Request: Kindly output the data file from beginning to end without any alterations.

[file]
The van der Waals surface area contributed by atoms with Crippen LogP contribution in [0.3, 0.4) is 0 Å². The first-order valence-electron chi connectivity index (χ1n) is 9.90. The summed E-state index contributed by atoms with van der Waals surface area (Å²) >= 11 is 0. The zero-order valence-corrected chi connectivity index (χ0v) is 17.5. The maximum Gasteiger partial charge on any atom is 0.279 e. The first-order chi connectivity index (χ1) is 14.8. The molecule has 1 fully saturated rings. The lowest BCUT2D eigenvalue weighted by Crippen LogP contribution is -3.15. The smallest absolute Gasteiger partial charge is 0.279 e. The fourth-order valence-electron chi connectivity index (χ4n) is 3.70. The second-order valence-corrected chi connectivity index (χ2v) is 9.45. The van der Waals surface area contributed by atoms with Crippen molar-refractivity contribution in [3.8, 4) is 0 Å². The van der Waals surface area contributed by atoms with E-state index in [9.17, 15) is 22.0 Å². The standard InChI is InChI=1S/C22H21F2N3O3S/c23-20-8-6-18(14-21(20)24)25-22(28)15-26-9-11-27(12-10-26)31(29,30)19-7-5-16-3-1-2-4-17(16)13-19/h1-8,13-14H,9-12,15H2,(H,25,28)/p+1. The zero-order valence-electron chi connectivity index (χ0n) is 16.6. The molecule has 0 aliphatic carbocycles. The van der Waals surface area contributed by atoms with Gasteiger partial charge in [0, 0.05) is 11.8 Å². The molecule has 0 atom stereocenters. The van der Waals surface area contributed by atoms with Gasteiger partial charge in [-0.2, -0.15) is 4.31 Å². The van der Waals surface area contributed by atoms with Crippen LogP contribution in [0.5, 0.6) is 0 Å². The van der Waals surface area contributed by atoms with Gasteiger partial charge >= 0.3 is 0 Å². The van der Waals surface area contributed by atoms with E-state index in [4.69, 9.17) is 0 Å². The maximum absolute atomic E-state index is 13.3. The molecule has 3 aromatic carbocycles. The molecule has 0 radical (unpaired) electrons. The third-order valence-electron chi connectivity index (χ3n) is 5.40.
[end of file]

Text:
The van der Waals surface area contributed by atoms with Crippen LogP contribution in [0.3, 0.4) is 0 Å². The first-order valence-electron chi connectivity index (χ1n) is 9.90. The summed E-state index contributed by atoms with van der Waals surface area (Å²) >= 11 is 0. The zero-order valence-corrected chi connectivity index (χ0v) is 17.5. The maximum Gasteiger partial charge on any atom is 0.279 e. The first-order chi connectivity index (χ1) is 14.8. The molecule has 1 fully saturated rings. The lowest BCUT2D eigenvalue weighted by Crippen LogP contribution is -3.15. The smallest absolute Gasteiger partial charge is 0.279 e. The fourth-order valence-electron chi connectivity index (χ4n) is 3.70. The second-order valence-corrected chi connectivity index (χ2v) is 9.45. The van der Waals surface area contributed by atoms with Crippen molar-refractivity contribution in [3.8, 4) is 0 Å². The van der Waals surface area contributed by atoms with E-state index in [9.17, 15) is 22.0 Å². The standard InChI is InChI=1S/C22H21F2N3O3S/c23-20-8-6-18(14-21(20)24)25-22(28)15-26-9-11-27(12-10-26)31(29,30)19-7-5-16-3-1-2-4-17(16)13-19/h1-8,13-14H,9-12,15H2,(H,25,28)/p+1. The zero-order valence-electron chi connectivity index (χ0n) is 16.6. The molecule has 0 aliphatic carbocycles. The van der Waals surface area contributed by atoms with Gasteiger partial charge in [0, 0.05) is 11.8 Å². The molecule has 0 atom stereocenters. The van der Waals surface area contributed by atoms with Gasteiger partial charge in [-0.2, -0.15) is 4.31 Å². The van der Waals surface area contributed by atoms with Crippen LogP contribution in [0.5, 0.6) is 0 Å². The van der Waals surface area contributed by atoms with Gasteiger partial charge >= 0.3 is 0 Å². The van der Waals surface area contributed by atoms with E-state index in [4.69, 9.17) is 0 Å². The maximum absolute atomic E-state index is 13.3. The molecule has 3 aromatic carbocycles. The molecule has 0 radical (unpaired) electrons. The third-order valence-electron chi connectivity index (χ3n) is 5.40.